# Excel Profit and Loss – INDIRECT and VLOOKUP

You can build an Excel profit and loss spreadsheet using the INDIRECT and VLOOKUP functions. Together, these functions enable you to analyze profit and expense data for your projects.

I’ll demonstrate how these functions can be combined to help you break analysis up by month and a specific region / city. This is a somewhat advanced topic where I’ll assume you understand the Microsoft Excel syntax for worksheet, cell, and range references. As you read through, imagine how you can use this configuration for anything ranging from the food-and-beverage industry to software development project P/L analysis.

## Excel Profit and Loss Layout and Function

Your workbook and data need to be structured in a specific-and-consistent way in order to use the INDIRECT and VLOOKUP functions together for profit and loss analysis as demonstrated in this post. I’ll be looking at the overall P/L for various food items that are distributed and sold throughout the United States. That is, sales versus the cost of transportation, marketing, and other factors.

Review the video below. You should take away requirements that lead into the upcoming explanation of how to use INDIRECT and VLOOKUP to build this spreadsheet:

• All data is structured exactly the same for sales and expenses in each of the per-city worksheets. EXACTLY the same; this is important because the references demonstrated later depend on specific cell locations.
• I’ve created Cities and Months tables with named tables and named ranges. These are used to inform Data Validation settings for the list drop-downs seen on the “Analysis” worksheet.

Not so important, but worth calling out: I don’t have calculations for Apr – Dec yet as I’m posting this on 4/9/2019. Though this is fictitious to some degree, it’s important to highlight that everything functions even when an entire year’s data is not yet available.

Let’s now review how INDIRECT and VLOOKUP were combined to build the main “Analysis” worksheet.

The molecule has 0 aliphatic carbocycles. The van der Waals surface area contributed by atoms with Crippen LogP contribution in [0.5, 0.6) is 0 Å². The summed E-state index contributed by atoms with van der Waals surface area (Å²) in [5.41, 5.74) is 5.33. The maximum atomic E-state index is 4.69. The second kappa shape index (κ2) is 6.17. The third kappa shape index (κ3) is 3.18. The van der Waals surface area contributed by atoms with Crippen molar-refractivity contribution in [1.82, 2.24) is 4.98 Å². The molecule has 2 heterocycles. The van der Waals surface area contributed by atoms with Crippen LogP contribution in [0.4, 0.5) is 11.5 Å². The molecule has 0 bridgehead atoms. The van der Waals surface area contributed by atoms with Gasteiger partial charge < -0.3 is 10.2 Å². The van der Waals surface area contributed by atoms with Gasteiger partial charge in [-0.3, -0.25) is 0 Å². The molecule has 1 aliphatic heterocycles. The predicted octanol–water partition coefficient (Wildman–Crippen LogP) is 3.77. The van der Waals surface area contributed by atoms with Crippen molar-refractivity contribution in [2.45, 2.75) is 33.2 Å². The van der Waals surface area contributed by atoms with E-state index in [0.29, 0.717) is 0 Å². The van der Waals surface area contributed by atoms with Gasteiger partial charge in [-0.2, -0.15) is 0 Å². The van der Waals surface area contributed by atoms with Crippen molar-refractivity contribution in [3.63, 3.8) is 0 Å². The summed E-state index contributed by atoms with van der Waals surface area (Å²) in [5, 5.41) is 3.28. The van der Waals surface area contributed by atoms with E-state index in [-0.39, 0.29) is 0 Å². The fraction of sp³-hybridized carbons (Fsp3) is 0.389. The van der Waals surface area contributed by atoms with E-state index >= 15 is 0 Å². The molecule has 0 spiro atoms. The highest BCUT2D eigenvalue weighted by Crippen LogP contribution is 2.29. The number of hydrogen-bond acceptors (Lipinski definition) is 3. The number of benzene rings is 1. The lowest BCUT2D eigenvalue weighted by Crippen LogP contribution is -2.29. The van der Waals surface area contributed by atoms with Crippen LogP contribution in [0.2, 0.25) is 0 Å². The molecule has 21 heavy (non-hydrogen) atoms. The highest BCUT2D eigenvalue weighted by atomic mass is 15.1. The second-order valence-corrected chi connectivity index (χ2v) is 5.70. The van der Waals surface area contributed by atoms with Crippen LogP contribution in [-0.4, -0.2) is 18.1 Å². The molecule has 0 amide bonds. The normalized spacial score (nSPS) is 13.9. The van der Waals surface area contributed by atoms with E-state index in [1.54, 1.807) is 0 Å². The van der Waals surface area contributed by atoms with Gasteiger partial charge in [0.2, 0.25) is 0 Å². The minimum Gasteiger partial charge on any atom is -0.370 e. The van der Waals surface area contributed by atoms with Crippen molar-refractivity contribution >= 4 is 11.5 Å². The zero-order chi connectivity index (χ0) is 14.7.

# INDIRECT and VLOOKUP

The formula that powers B8 through B13:

`=INDIRECT("'"& \$A\$1 & "'!" & "R[-6]C[" & VLOOKUP(\$A\$2,MonthTable,2,FALSE) - 1 & "]", FALSE)`
• The INDIRECT function interpolates the value specified in argument 1 as a literal string reference to some cell in the document.
• The second argument, as FALSE, is setting an option that that the syntax in argument one will specify an exact Row and Cell Reference offset from the existing row and cell.

Let’s break this down. A user chooses “Detroit” from A1 and then “Jan” from A2.

That get converted into the string ‘Detroit’!R[-6]C

Written out explicitly: go to the Detroit tab, grab the value that is 6 rows above the current row and 0 columns to the right of the current column.

If the user selects “Detroit” from A1 and then “Feb” from “A2”, that’s interpreted as: go to the Detroit tab, pull the value that is 6 rows above the current row and 1 column to the right of the current column.

The same formula, identical, is copied into B8:B13. The only change is that I add a “* -1” to B11:B13 so that they are negative values. Then, I use the Microsoft Excel SUM function

`=SUM(B8:B13)`

to calculate the total in B15.

So, for Seattle in February: And, when you copy the formula down, you don’t really need to worry about absolute references because this formula is relative by design. INDIRECT works by calculating offsets from the current row and column.

## Excel P&L Summary

As you saw from the first video demonstration, everything adjusts accordingly as you change the city and month. The reference to the worksheet is driven by the value selected in A1 (City), and the offset reference for column is set by the VLOOKUP in Months!MonthTable[MonthOffset].

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